Should Sirianni fall, many expect him to easily win in November, as he is unlikely to shed much support from so close a race.
The only question remaining will be the second seat, a contest between strong-finishing Democrat Samuel S. Gatto and Republican Don Schildhauer.
With Democrats in neighboring Niagara Falls gobbling up resources to prop up a damaged Mayor Paul Dyster, McDermott and Gatto’s may find that the close primary with Sirianni is lethal to at least one of them, politically.
No surprises here. Republicans won everything they needed to win. Expect Bob Cliffe to win another two-year term against Democrat-backed Tom Larsen, whom he throttled in a GOP primary, while GOP stalwarts Larry Helwig and Gil Doucet are expected to fare well against Democratic challengers.
Republicans here are positively bullish after Republican candidates performed even better than expected on primary night.
One top GOP source who is actively involved with Republican campaigns in the small town that is rapidly transforming into a Buffalo exurb told us they credited the “tenaciousness” of the GOP’s town justice candidate, Niagara County Sheriff’s Lt. Kevin Mack, who effectively derailed the campaigns of former AFSCME Union President Ed McDonald and former Assistant District Attorney Susan Bjornholm on primary night. While McDonald did eke out a 45-vote win on the Democratic line, Mack dominated him on every other line, and marches forward with the Republican, Conservative, Independence, Green, Reform, and Working Families lines.
This benefits GOP Supervisor candidate Joel Maerten as well. Local fire chief Maerten, who is challenging incumbent Democratic supervisor Jim Riester, seems to benefit from a political tailwind brought on by an unpopular National Fuel gas compressor being constructed in town over local residents’ objections. Many point to Riester’s contradictory statements about when he knew the compressor was being sited in Pendleton and say they’re voting for the incumbent.
A bold, but ill-conceived, move by Riester, attempting to challenge Maerten in a GOP primary, has left the incumbent battered, with Maerten throttling him by a 282-60 margin. A second Riester primary effort failed just as spectacularly, with Independence voters spiking him 37-11.
Democrats now have nowhere to run to in Pendleton, with their ballot position reduced to the Democratic line, Republicans holding down the other six parties on the ballot—and Maerten, the town’s fire chief and a native whose family has deep roots, the best candidate the GOP has drafted here in some time.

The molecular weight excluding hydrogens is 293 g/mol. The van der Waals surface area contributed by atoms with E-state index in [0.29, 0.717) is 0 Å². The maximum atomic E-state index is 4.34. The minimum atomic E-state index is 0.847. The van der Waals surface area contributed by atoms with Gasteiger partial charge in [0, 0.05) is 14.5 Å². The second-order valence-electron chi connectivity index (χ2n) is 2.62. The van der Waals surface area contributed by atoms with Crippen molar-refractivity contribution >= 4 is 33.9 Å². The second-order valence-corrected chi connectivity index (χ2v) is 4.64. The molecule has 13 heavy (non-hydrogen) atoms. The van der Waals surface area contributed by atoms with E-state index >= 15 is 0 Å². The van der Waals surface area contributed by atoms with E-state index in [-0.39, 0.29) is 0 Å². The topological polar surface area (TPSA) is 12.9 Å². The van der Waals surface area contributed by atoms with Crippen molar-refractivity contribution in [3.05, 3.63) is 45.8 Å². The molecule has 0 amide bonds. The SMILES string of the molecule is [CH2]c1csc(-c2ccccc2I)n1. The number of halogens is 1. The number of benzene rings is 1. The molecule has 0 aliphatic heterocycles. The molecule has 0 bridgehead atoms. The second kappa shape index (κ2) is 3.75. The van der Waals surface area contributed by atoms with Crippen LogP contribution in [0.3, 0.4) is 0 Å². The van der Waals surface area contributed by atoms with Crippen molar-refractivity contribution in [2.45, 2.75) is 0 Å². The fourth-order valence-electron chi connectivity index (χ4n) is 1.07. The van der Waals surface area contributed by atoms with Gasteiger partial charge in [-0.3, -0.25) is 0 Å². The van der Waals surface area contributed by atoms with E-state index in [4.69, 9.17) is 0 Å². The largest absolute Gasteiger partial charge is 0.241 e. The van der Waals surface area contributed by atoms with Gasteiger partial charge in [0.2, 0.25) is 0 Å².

This newspaper has heard from the campaign of Democratic candidate Mark Briglio that his is a viable candidacy against Republican Steve Broderick, and certainly is willing to entertain that motion.
However, nothing in Thursday’s primary suggests our initial forecasts of a Broderick win were off. Briglio, a registered Republican defecting to the Democratic camp, lost heavily to Broderick in a GOP primary, with Broderick topping him by 300 votes in the low-turnout election. The notion that Briglio is set to make major election night inroads into Republicans that Broderick can’t balance out seems in doubt.
A Briglio effort at primarying Broderick’s Conservative line ended in a 26-3 rout. Meanwhile, indicators point to Broderick having likely captured both the Green and Working Families lines, and Briglio didn’t even bother to challenge Broderick’s Independence line. Broderick is likely to emerge with ballot dominance and a strong family name.
He may, however, have another familiar family name to contend with on the town board.
Republican efforts to defang Francine DelMonte’s bid for town board came up short when the old war horse bested their efforts to steal the Working Families line by three votes. DelMonte can now proceed with the endorsement of the Democratic and Working Families lines, and will. That’s not to say DelMonte’s efforts at stealing GOP lines were more impressive—here, she fizzled rather spectacularly, garnering just 3 votes out of 24 cast in the Conservative primary.
As predicted, incumbent Joanne Sullivan easily won all the major party primaries for town justice here. Meanwhile, a spilt decision means the second town justice gavel is very much up for grabs.
This comes as no surprise; Sullivan is a competent jurist and a law clerk to County Judge Sara Sheldon.
The remaining contest, between candidates Lisa Trakas and Brian Gross, is anybody’s guess.